Top 10 Mixing Tips
By Anderton |
by Craig Anderton
We all want a good mix where the instruments stick together like glue, with drama and clarity. Toward that end, it would be great to be able to say "add this amount of compression, this type of EQ on these instruments, and you're done!" But if it were that easy, every recording would sound great. Instead, we'll have to be more general.
It's also important to remember that tips are not rules. For example, most producers say that mixes should have space, and I agree. But then there's the Stones' Exile on Main Street, whose cluttered, chaotic mixes are a thing of beauty. Which brings us to tip #1:
1 Let the music tell you what it wants. This is something engineer Bruce Swedien (Quincy Jones, Michael Jackson, too many others to list!) emphasizes in his master classes. The music will tell you what it wants, but you have to listen. Rather than sound like something else, bring out what's unique in what you have. The fewer preconceived notions you bring to music of how it should sound, the better the odds of coming up with something innovative.
2 Pay attention to the details. Listen to every track, in isolation (and preferably on headphones), before you start mixing. With hard disk recording/editing, you can massage each track to eliminate any little pops, clicks, hisses, etc. Cut the spaces between phrases to eliminate any residual hiss or noise, add a fade-in to over-enthusiastic breath inhales on vocals, run the bass through Melodyne if there are tuning problems...all these little improvements will add up to make a big difference in the overall sound.
3 Always consider the context. A common mistake among newbie recordists is to solo a track and add EQ and effects to make it sound fantastic. Then they solo the next track and do the same thing. But there's only so much bandwidth and dynamic range: Mixing all these "rich" sounds together can result in a mess. Each track is a piece of the puzzle, and needs to fit with the other tracks.
4 Differentiate instruments with EQ, not just panning. I always start mixing with all tracks panned to center, then use EQ to carve out frequencies so tracks don't "step on" each other (Fig. 1). For example, in a dance mix where the kick should hit hard, I'll shave some low end off the bass while emphasizing its pick or filter attack. But with something that's more old school R&B, I'll keep the bass full, and instead accent the kick drum's mid and beater. Once you can clearly differentiate all the instruments in mono, then bring on the panning.
Fig. 1: In this screen shot from PreSonus Studio One 4 , the bass (left fader) has a 2.4 dB shelf to fill out the low end. The drums (right fader) have a 4 dB boost, (with a fairly sharp Q) at 160 Hz to bring out the kick's lower-mid sound. This lets the bass have more low-end prominence, but the kick drum is still very present.
5 Be brutal when you edit. I'm ruthless about cutting out whole sections of songs if they don't work. Keep the pace moving, while of course respecting the dynamic flow. Recommended listening: "Shhh/Peaceful" from In a Silent Way, by Miles Davis. It was edited down from far more material to create a beautiful, concise listening experience. And don't fall in love with parts; if a part doesn't support the music as a whole, that's why the "delete" key was invented.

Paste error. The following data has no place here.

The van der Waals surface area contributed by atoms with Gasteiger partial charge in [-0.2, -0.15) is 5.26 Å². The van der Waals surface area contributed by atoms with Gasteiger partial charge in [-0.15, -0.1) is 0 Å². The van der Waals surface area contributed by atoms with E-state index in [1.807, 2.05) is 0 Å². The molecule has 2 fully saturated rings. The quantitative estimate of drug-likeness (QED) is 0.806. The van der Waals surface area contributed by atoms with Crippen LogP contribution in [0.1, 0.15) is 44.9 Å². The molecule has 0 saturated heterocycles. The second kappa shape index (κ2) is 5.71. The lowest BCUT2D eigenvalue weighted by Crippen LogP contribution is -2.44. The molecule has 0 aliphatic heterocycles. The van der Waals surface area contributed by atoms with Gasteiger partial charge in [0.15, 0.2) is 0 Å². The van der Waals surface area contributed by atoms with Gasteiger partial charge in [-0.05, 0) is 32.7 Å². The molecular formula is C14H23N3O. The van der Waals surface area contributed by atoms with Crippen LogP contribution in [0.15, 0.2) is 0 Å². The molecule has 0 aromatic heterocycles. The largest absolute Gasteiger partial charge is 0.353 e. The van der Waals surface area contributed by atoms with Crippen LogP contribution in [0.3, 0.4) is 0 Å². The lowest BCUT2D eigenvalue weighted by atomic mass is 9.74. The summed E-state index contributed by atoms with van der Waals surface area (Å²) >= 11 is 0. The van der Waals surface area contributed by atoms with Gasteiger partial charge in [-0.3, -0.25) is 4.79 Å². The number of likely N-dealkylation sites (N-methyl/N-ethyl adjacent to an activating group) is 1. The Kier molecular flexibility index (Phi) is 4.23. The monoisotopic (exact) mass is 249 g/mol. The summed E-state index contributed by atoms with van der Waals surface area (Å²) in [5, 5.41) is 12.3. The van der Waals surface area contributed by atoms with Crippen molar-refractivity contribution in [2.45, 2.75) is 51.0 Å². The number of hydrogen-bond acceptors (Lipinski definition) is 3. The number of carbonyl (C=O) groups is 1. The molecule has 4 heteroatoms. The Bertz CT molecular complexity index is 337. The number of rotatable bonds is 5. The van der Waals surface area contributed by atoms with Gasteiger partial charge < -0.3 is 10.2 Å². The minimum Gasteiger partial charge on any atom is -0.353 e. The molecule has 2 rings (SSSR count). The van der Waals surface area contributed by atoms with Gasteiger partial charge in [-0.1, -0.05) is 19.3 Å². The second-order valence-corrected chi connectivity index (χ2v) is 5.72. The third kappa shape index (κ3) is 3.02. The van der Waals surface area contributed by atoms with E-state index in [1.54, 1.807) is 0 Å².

6 Automatable EQ is your friend. Drop some of the piano midrange during the vocals so they don't compete with the piano. Increase the upper mids a bit on the acoustic rhythm guitar part so it "cuts" through the mix, then drop it back when the part reverts to rhythm guitar. Even changes of one or two dB affect the overall sound, and most hosts allow EQ automation (Fig. 2).
Fig. 2: Here's how to automate EQ in Cakewalk by BandLab. The acoustic rhythm guitar is about to open an automation lane for the High Mid Frequency EQ from the four-band, QuadCurve parametric EQ. You can then draw an envelope, vary controls with automation write selected, or create automation "moves" using a control surface.
7 Remember dynamics - ride the faders. When recording, there's a tendency to use the maximum available headroom. You can restore a sense of dynamics by playing the faders as you mix - subtle changes in dynamics can make a mix "breathe." And while mixing with a mouse is great for editing and touching up, it's lousy for performing. Spring the bucks for a hardware controller (Fig. 3) to add some human feel.
Fig. 3: The FaderPort 8 from PreSonus is a cost-effective, ergonomic, Mackie Control-compatible fader box for adding real-time control to a mix.
8 Always be in "record automation" mode. As soon as you start mixing, enable automation recording. Sometimes your gut hears music better than your head, and your initial emotional reaction toward a song might be what the music wants.
9 Don't try to master while you mix. A lot of people will slap a multiband compressor across the final output bus and go "okay, it's mastered now!" Wrong. A good mastering engineer can make a good mix sound great, and a great mix sound transcendent. Although I'll switch in some compression on occasion to get a rough idea of how mastering will influence the sound, when it's time for the final rendering to stereo or surround, compression is outta there. Although not everyone agrees - and there can be valid reasons for mastering while you mix - to me, mastering is a different discipline than mixing.
10 Optimize your room acoustics. This is the foundation of a good mix: Mixing great music in a room with poor acoustics is like trying to make a great dinner in a cockroach-infested kitchen with a mis-calibrated food thermometer and mislabelled measuring cups. If your mixes sound great in your studio and not-so-great everywhere else, you definitely need an acoustics makeover. -HC-